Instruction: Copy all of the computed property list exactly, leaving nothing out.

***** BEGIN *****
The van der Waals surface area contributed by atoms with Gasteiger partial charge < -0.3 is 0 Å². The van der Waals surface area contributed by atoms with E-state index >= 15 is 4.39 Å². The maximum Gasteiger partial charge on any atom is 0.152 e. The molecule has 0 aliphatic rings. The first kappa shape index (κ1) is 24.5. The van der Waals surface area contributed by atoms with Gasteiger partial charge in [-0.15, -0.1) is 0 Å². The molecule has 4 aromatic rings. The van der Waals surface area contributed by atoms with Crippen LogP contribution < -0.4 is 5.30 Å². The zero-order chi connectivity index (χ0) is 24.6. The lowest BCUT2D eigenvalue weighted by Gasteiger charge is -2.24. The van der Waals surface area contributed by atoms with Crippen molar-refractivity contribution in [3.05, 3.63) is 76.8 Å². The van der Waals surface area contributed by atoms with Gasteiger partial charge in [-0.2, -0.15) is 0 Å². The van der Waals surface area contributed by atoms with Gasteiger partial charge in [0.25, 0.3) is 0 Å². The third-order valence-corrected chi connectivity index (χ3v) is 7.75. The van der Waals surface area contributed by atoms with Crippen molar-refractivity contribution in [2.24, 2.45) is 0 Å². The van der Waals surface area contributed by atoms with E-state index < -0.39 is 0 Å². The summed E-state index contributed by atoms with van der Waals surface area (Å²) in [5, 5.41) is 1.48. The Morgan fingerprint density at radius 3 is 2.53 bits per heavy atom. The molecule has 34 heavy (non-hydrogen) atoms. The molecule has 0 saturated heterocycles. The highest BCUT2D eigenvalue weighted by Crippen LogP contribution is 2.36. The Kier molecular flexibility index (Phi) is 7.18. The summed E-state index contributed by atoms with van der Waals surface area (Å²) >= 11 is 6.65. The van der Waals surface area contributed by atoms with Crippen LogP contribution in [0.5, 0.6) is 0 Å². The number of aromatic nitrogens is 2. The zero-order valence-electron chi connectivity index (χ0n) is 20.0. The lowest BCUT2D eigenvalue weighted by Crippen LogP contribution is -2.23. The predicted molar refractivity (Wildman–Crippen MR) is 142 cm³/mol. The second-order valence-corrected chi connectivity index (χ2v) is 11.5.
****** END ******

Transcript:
The van der Waals surface area contributed by atoms with Gasteiger partial charge < -0.3 is 0 Å². The van der Waals surface area contributed by atoms with E-state index >= 15 is 4.39 Å². The maximum Gasteiger partial charge on any atom is 0.152 e. The molecule has 0 aliphatic rings. The first kappa shape index (κ1) is 24.5. The van der Waals surface area contributed by atoms with Gasteiger partial charge in [-0.15, -0.1) is 0 Å². The molecule has 4 aromatic rings. The van der Waals surface area contributed by atoms with Crippen LogP contribution < -0.4 is 5.30 Å². The zero-order chi connectivity index (χ0) is 24.6. The lowest BCUT2D eigenvalue weighted by Gasteiger charge is -2.24. The van der Waals surface area contributed by atoms with Crippen molar-refractivity contribution in [3.05, 3.63) is 76.8 Å². The van der Waals surface area contributed by atoms with Gasteiger partial charge in [-0.2, -0.15) is 0 Å². The van der Waals surface area contributed by atoms with Gasteiger partial charge in [0.25, 0.3) is 0 Å². The third-order valence-corrected chi connectivity index (χ3v) is 7.75. The van der Waals surface area contributed by atoms with Crippen molar-refractivity contribution in [2.24, 2.45) is 0 Å². The van der Waals surface area contributed by atoms with E-state index < -0.39 is 0 Å². The summed E-state index contributed by atoms with van der Waals surface area (Å²) in [5, 5.41) is 1.48. The Morgan fingerprint density at radius 3 is 2.53 bits per heavy atom. The molecule has 34 heavy (non-hydrogen) atoms. The molecule has 0 saturated heterocycles. The highest BCUT2D eigenvalue weighted by Crippen LogP contribution is 2.36. The Kier molecular flexibility index (Phi) is 7.18. The summed E-state index contributed by atoms with van der Waals surface area (Å²) >= 11 is 6.65. The van der Waals surface area contributed by atoms with Crippen LogP contribution in [0.5, 0.6) is 0 Å². The number of aromatic nitrogens is 2. The zero-order valence-electron chi connectivity index (χ0n) is 20.0. The lowest BCUT2D eigenvalue weighted by Crippen LogP contribution is -2.23. The predicted molar refractivity (Wildman–Crippen MR) is 142 cm³/mol. The second-order valence-corrected chi connectivity index (χ2v) is 11.5.